Healthy eating | Diabetes Hub

Learn what constitutes a healthy diet, and how you can easily put together a balanced meal (also known as your healthy plate).

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Healthy eating


Diet is an important part of diabetes management. Eating well not only helps with your diabetes control, but also with weight, blood pressure, cholesterol levels and general health.

Healthy eating is recommended for everyone, including people with diabetes. All individuals can enjoy the same healthy meals.

Read on for a general guide on how you can make healthy food choices and have a balanced diet. For nutritional advice personalised to your condition and needs, do speak to a healthcare professional such as a dietitian.


What is a healthy diet?

Food provides us with nutrients that we need for energy and for our body functions to keep us healthy.

Macronutrients that our body needs in larger amounts for energy. There are 3 main types: carbohydrates, protein and fat.

  • Of these, carbohydrates have the greatest impact on blood sugar.
  • While protein and fat may not have a direct impact on blood sugar levels, eating too much protein and fat can lead to weight gain which will increase insulin resistance and make diabetes control more difficult.
  • The type and amount of fat consumed is important. Mono- and poly-unsaturated fats are better for you. We should limit our intake of saturated and trans fats (e.g., found in fried chicken and baked products) to reduce our risk of cardiovascular disease.

Micronutrients that our body needs in smaller quantities are very important for many body functions, such as bone health and our immune system. There are 2 main types: vitamins and minerals.

NOTE: There is no one food that contains all the nutrients that we need. Instead, it is important that we eat a variety of foods in the right portions every day as part of a balanced diet.


My Healthy Plate

My Healthy Plate is a visual guide you can use to help you make healthy food choices.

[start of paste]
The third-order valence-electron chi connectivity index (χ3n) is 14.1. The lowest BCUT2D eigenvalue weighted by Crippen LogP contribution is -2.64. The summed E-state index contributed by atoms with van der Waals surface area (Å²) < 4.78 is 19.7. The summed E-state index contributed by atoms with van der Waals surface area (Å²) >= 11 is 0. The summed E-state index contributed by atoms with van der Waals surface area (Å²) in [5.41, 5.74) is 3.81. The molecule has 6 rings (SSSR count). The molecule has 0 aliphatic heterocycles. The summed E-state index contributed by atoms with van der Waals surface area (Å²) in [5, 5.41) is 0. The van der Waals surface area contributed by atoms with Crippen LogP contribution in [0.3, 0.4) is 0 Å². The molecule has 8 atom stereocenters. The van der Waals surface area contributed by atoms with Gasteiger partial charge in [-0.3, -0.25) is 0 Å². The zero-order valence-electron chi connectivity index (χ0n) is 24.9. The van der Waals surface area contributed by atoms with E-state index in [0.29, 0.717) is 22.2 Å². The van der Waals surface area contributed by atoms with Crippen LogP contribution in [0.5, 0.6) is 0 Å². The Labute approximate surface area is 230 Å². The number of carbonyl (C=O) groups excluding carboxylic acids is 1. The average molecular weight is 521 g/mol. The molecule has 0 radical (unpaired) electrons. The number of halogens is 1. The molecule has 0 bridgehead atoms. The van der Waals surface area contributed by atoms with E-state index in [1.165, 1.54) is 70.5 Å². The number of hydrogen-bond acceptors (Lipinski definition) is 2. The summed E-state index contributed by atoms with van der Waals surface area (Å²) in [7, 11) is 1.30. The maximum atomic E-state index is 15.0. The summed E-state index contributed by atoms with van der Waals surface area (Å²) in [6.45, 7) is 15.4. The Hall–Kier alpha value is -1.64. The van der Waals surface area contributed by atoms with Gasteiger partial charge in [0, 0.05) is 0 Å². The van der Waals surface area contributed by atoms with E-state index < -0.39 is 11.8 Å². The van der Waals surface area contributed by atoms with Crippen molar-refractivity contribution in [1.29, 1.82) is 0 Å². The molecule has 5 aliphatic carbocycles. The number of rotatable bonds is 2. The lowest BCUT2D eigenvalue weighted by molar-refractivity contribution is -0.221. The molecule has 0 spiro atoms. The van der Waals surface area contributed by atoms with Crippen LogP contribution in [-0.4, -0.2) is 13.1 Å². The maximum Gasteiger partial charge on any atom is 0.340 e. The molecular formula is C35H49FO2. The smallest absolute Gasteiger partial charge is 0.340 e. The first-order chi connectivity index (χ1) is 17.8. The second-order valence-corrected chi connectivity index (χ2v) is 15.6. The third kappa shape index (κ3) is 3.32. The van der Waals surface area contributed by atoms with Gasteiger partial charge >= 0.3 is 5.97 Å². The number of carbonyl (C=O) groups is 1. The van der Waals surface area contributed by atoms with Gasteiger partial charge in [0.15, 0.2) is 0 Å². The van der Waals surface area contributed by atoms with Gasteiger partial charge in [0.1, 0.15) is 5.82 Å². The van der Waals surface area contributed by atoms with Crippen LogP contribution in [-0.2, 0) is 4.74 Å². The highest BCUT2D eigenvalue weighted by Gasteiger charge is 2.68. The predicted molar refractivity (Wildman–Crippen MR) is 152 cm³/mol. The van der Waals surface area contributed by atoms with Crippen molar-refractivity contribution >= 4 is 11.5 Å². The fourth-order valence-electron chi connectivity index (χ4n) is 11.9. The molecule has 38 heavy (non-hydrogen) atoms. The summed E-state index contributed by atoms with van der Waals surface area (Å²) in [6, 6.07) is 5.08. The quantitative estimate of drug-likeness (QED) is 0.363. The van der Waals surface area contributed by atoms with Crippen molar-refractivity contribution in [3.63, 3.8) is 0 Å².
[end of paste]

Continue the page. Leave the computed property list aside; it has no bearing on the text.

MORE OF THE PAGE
A balanced meal consists of:

¼ plate of wholegrains

Wholegrains are richer in nutrients compared to refined grains such as white rice as they have not been over-processed.

As they are rich in fibre, they help you feel full for longer, which helps prevent overeating.

¼ plate = 2 servings of carbohydrates

Daily recommended intake = 5 to 7 servings of carbohydrates

¼ plate of good sources of protein

Protein sources include:

  • Animal-based protein e.g., eggs, fish, chicken, dairy products such as milk and yoghurt
  • Plant-based protein e.g., soy milk, tofu, nuts, beans and legumes

For quality protein intake:

  • Choose lean over fatty meat
  • Choose fresh over processed meat
  • Have a mix of animal-based and plant-based protein

¼ plate = 1 serving of protein

Daily recommended intake = 2 to 3 servings of protein

½ plate of fruit and vegetables

Tips for eating fruit and vegetables:

  • End your meal with fresh or frozen fruit for dessert
  • Eat whole fruit instead of drinking fruit juices
  • Fruit juices are not recommended as they can cause a spike in blood sugar levels. Instead, eat the whole fruit with the pulp and skin as they are high in fibre, which slows the absorption of sugar into your blood
  • Add vegetables/fruits in your meat dishes to add colour, flavour and fibre to your meat dishes
  • ½ plate = 2 servings, i.e., 1 serving of fruit and 1 serving of vegetables
  • Daily recommended intake = at least 2 servings of fruit and 2 servings of vegetables


Make water your drink of choice. Sugary drinks can make your diabetes control more difficult and also lead to weight gain.

Unsweetened tea and coffee can be taken in moderation. Canned drinks usually contain a large amount of sugar. For canned drinks, opt for diet or 'zero' versions.

First small step towards healthier drink choices
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If you choose a sugary drink, avoid drinks with Nutri-Grade mark C or D, and opt for healthier options that have reduced sugar, such as drinks with the Healthier Choice Symbol or Nutri-Grade mark A or B.

Fruit juices are not recommended. While they usually have a 'no added sugar' label, they often contain large amounts of naturally occurring fruit sugar.

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